It is known that solvent polarity and temperature determine extraction outcome. The employment of water yielded 1.67 times more phenolic extraction from LG than hexane (distinct polarities) after 24 h maceration at room temperature ( ). Also, water extraction could be reduced to 1 hour by increasing its temperature. This method increased phenolic extraction 1.55 times over the classic 24 h water maceration, with extraction being temperature dependent ( ). This infusive phytoextract contained  mg/g of phenolics, with 58.46% of flavonoids (  mg/g). Among phenolics, chlorogenic acid was the predominant compound (0.723 mg/g), among 10 unknown minor compounds (Figure 5).

Figure 5: Chromatographic analysis of the infusive Lantana grisebachii extract: phenolics with a 0.723 mg/g chlorogenic (arrow) and fatty acids (%; others-each one <1%—: 14 : 0, 14 : 1 ω9, 16 : 1 ω7, 20 : 1 ω9, 20 : 3 ω3, 20 : 4 ω6, 22 : 1 ω9, 22 : 5 ω3, 24 : 0, and 24 : 1 ω9) ( ).
3.2.2. Lipids

Increased water temperature allows some organic compounds to be extracted; thus, a fatty acid fingerprint could be assessed. The result showed one-third of saturated fatty acids, one-third of ω9, ω6 (~24%), and ω3 (~4%), and scarce ω7 (Figure 5).

4. Discussion

This study pursued the bioguided identification of a plant extract of L. grisebachii (LG) that could combat As lymphotoxicity by comparing different extraction methods and lymphocyte responses (nitrites, free radicals, and cellular viability).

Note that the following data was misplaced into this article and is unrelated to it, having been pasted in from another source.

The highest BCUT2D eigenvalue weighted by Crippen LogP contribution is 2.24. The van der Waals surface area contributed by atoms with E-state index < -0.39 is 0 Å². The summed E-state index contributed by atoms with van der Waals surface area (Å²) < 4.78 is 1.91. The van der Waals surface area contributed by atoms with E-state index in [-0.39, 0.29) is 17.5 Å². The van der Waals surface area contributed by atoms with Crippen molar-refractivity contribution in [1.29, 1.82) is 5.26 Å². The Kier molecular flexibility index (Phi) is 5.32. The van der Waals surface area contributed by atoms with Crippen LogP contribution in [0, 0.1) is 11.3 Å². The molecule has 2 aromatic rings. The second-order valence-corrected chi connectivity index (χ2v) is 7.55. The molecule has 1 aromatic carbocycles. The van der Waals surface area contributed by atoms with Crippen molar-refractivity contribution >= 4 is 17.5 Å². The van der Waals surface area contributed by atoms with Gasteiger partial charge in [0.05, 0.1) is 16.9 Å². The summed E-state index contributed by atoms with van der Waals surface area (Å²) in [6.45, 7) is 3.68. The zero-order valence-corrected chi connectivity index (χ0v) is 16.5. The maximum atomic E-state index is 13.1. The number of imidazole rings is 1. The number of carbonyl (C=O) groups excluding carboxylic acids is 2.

The phenolic increase found in aqueous LG extracts was caused by the presence of principal bioactive molecules, such as flavonoids and phenolic acids (chlorogenic). This was enhanced by the use of heated water, thus improving extraction [21]. Although hydrophilic organic solvents (e.g., ethanol) are usually utilized to obtain these kinds of compounds [22], a pharmacological equivalency has been demonstrated between alcoholic extracts and those derived from infusions [23]. Therefore, flavonoids become bioavailable in humans due to the presence of functional chemical groups (e.g., hydrophilic hydroxyl and carbonyl) in their polycyclic structures [24]. Moreover, the better redox efficiency of infusions with respect to the other cold water-macerated extracts indicated qualitative differences with greater bioactivity per weight. This might be related to extraction of hydrosoluble thermostable antioxidants from plants [25]. Furthermore, organic extracts of other plants have been reported as antioxidants and cytoprotectors but in a lesser extent than their aqueous counterparts [26]. In this study, an elevation of nitrites was seen in cell cultures treated with the hexanic extract, which correlated with phenolic decrease. Concerning this, LG metabolome might present apolar oxidants (e.g., nitrosative inducers, oxygenated fatty acids) [27, 28].